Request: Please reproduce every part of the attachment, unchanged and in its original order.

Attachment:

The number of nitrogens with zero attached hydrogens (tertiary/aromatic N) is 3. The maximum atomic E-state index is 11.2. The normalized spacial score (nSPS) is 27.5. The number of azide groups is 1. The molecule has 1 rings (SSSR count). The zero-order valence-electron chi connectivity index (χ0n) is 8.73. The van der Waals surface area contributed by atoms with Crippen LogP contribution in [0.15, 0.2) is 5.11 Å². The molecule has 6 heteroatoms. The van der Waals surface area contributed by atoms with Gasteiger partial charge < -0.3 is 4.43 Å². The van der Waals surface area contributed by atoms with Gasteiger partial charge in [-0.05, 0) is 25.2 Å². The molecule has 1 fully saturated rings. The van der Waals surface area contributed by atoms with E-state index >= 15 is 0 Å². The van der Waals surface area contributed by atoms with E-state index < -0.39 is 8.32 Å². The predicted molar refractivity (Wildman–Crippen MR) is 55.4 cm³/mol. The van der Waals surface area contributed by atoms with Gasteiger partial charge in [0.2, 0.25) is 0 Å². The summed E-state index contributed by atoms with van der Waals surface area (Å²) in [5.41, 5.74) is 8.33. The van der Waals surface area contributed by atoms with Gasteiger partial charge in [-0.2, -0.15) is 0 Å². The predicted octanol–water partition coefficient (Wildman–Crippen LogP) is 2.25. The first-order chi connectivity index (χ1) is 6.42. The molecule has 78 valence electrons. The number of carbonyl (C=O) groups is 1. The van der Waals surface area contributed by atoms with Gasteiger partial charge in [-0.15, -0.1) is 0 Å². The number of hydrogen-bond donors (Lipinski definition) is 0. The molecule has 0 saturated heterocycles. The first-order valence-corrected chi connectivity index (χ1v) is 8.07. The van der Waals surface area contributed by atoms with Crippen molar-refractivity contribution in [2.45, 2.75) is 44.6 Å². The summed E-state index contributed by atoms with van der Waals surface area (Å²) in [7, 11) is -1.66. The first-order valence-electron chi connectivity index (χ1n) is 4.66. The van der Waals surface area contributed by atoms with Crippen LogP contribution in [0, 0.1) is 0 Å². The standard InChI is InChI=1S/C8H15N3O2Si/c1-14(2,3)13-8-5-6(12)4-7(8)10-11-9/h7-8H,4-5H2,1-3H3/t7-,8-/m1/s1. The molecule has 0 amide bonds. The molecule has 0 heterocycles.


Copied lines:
The number of nitrogens with zero attached hydrogens (tertiary/aromatic N) is 3. The maximum atomic E-state index is 11.2. The normalized spacial score (nSPS) is 27.5. The number of azide groups is 1. The molecule has 1 rings (SSSR count). The zero-order valence-electron chi connectivity index (χ0n) is 8.73. The van der Waals surface area contributed by atoms with Crippen LogP contribution in [0.15, 0.2) is 5.11 Å². The molecule has 6 heteroatoms. The van der Waals surface area contributed by atoms with Gasteiger partial charge < -0.3 is 4.43 Å². The van der Waals surface area contributed by atoms with Gasteiger partial charge in [-0.05, 0) is 25.2 Å². The molecule has 1 fully saturated rings. The van der Waals surface area contributed by atoms with E-state index >= 15 is 0 Å². The van der Waals surface area contributed by atoms with E-state index < -0.39 is 8.32 Å². The predicted molar refractivity (Wildman–Crippen MR) is 55.4 cm³/mol. The van der Waals surface area contributed by atoms with Gasteiger partial charge in [0.2, 0.25) is 0 Å². The summed E-state index contributed by atoms with van der Waals surface area (Å²) in [5.41, 5.74) is 8.33. The van der Waals surface area contributed by atoms with Gasteiger partial charge in [-0.2, -0.15) is 0 Å². The predicted octanol–water partition coefficient (Wildman–Crippen LogP) is 2.25. The first-order chi connectivity index (χ1) is 6.42. The molecule has 78 valence electrons. The number of carbonyl (C=O) groups is 1. The van der Waals surface area contributed by atoms with Gasteiger partial charge in [-0.15, -0.1) is 0 Å². The number of hydrogen-bond donors (Lipinski definition) is 0. The molecule has 0 saturated heterocycles. The first-order valence-corrected chi connectivity index (χ1v) is 8.07. The van der Waals surface area contributed by atoms with Crippen molar-refractivity contribution in [2.45, 2.75) is 44.6 Å². The summed E-state index contributed by atoms with van der Waals surface area (Å²) in [7, 11) is -1.66. The first-order valence-electron chi connectivity index (χ1n) is 4.66. The van der Waals surface area contributed by atoms with Crippen LogP contribution in [0, 0.1) is 0 Å². The standard InChI is InChI=1S/C8H15N3O2Si/c1-14(2,3)13-8-5-6(12)4-7(8)10-11-9/h7-8H,4-5H2,1-3H3/t7-,8-/m1/s1. The molecule has 0 amide bonds. The molecule has 0 heterocycles.